December 26, 1944

The Pope has just delivered a message in which he openly states his support for democracy…We have been waiting many years for the leading spiritual authority of the day to condemn dictatorship in no uncertain terms. We have been waiting all this time for someone to speak out and clearly identify the sources of evil as the Pope has now done. We wished for this to be said when evil reigned triumphant and the forces of good remained muzzled.

We would have liked to see the Pope disavow Franco in 1936. We would have liked the Pope to have taken a stand at the height of that shameful period and denounce what needed to be denounced. It as wrenching to think the Church left that obligation to others.


At least we have this message. Our world does not need tepid souls. It needs burning hearts. The Christians of the first century were not moderates.

-Albert Camus writing in Combat in 1944.

A City Upon a Hill


It seems the phrase, “a city upon a hill” has been misappropriated all over the place.  It was most recently ascribed to Ronald Reagan who used it to describe America. He probably got it from his speech writer Peggy Noonan who has lifted other memorable quotes from the pages of history. She likely got it from John F. Kennedy who also used it to describe America. It was first used in America in 1630 by a former Governor of Massachusetts, John Winthrop, in a speech wherein he describes American exceptionalism based on the concept of manifest destiny.

The actual origin of the phrase is biblical, Mathew 5:14: “You are the light of the world. A city set on a hill cannot be hidden.” I believe the origin to be even earlier found in Plato’s Republic. Plato describes the City-State as the perfect form of government and a philosopher-king as the perfect ruler. Plato uses Athens as an example describing it as “city set upon a hill.”

So you see, there is really nothing new under the sun. Everyone steals from everyone else.




Fields of Blood

I am reading this new book by Karen Armstrong called, Fields of Blood: Religion and the History of Violence. It is really putting a lot of things into perspective for me. Turns out, until recently, religion and statehood were completely intertwined. State violence has been the order of the day since the beginning of civilization.  Nationalism and religion went hand in hand and violence was completely justified as a way of survival by the ruling elite who quite often were the priests and the prelates.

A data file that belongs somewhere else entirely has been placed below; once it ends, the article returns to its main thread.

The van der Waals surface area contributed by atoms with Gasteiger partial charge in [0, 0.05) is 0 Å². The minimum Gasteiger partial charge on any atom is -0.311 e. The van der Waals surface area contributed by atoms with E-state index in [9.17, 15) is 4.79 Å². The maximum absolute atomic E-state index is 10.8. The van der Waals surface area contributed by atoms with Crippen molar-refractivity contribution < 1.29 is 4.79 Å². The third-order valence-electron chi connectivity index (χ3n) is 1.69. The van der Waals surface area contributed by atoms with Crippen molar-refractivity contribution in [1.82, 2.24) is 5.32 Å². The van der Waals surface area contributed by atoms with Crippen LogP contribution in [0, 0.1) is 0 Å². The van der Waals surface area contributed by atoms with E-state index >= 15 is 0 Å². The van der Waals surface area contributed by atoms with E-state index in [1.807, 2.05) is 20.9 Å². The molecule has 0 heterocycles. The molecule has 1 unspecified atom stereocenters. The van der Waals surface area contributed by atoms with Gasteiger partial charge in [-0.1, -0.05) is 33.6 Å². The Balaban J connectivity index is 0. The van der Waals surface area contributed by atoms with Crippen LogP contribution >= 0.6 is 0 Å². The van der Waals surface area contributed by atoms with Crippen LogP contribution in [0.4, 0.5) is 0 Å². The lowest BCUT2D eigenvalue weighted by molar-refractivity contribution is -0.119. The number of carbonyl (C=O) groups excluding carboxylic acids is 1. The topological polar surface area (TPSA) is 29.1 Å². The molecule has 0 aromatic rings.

Here is a quote from the book which I quite like.

We are flawed creatures with violent hearts that long for peace.

I Can’t Breathe

According to no less a legal authority than Supreme Court Justice Antonin Scalia, the function of the grand jury is not to inquire upon what foundation the charge may be denied or to otherwise try the suspect’s defenses, but only to examine upon what foundation the charge is being made by the prosecutor. As a consequence, neither in this country or in England has the suspect under investigation by the grand jury ever been thought to have a right to testify or to have exculpatory evidence presented.


Furthermore, prosecutors work hand in glove with police in prosecuting their cases. They depend on their testimony, their evidence and their cooperation. There is an inherent bias favoring law enforcement by prosecutors. Prosecutors can manipulate the grand jury in any decision they want. Having prosecutors investigate the police is like having the fox guard the hen house.

I would suggest there has been a misuse, indeed an outright abuse of the grand jury system by prosecutors in the Michael Brown and the Eric Garner cases rising to the level of prosecutorial malfeasance. The only reasonable solution to this problem of the investigation police officers who kill unarmed citizens is to appoint a special prosecutor unencumbered by by bias, mutual obligation, and racial animus.